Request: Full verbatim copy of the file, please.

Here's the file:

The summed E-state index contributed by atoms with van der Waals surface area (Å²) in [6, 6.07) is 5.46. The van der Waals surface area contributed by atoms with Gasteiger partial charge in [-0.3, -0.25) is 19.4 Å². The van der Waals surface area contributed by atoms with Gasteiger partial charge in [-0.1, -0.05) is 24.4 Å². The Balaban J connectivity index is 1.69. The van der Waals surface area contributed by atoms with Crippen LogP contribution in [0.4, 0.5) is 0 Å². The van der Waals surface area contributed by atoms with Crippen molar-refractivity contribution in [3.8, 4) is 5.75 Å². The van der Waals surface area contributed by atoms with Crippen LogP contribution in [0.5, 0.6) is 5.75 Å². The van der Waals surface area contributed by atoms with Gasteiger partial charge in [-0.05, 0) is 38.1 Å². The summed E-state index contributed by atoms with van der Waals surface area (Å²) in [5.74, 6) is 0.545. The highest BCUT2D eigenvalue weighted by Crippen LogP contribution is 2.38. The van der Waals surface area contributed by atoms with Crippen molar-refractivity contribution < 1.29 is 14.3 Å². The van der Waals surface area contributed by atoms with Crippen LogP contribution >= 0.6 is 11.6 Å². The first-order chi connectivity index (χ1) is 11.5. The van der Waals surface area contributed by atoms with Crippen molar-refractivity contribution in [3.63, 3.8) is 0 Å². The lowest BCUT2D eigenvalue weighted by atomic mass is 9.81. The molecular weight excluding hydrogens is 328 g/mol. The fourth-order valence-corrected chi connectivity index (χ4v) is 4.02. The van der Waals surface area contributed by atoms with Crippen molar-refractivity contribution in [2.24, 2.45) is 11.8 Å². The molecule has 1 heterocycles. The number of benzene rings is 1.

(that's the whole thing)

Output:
The summed E-state index contributed by atoms with van der Waals surface area (Å²) in [6, 6.07) is 5.46. The van der Waals surface area contributed by atoms with Gasteiger partial charge in [-0.3, -0.25) is 19.4 Å². The van der Waals surface area contributed by atoms with Gasteiger partial charge in [-0.1, -0.05) is 24.4 Å². The Balaban J connectivity index is 1.69. The van der Waals surface area contributed by atoms with Crippen LogP contribution in [0.4, 0.5) is 0 Å². The van der Waals surface area contributed by atoms with Crippen molar-refractivity contribution in [3.8, 4) is 5.75 Å². The van der Waals surface area contributed by atoms with Crippen LogP contribution in [0.5, 0.6) is 5.75 Å². The van der Waals surface area contributed by atoms with Gasteiger partial charge in [-0.05, 0) is 38.1 Å². The summed E-state index contributed by atoms with van der Waals surface area (Å²) in [5.74, 6) is 0.545. The highest BCUT2D eigenvalue weighted by Crippen LogP contribution is 2.38. The van der Waals surface area contributed by atoms with Crippen molar-refractivity contribution < 1.29 is 14.3 Å². The van der Waals surface area contributed by atoms with Crippen LogP contribution >= 0.6 is 11.6 Å². The first-order chi connectivity index (χ1) is 11.5. The van der Waals surface area contributed by atoms with Crippen molar-refractivity contribution in [3.63, 3.8) is 0 Å². The lowest BCUT2D eigenvalue weighted by atomic mass is 9.81. The molecular weight excluding hydrogens is 328 g/mol. The fourth-order valence-corrected chi connectivity index (χ4v) is 4.02. The van der Waals surface area contributed by atoms with Crippen molar-refractivity contribution in [2.24, 2.45) is 11.8 Å². The molecule has 1 heterocycles. The number of benzene rings is 1.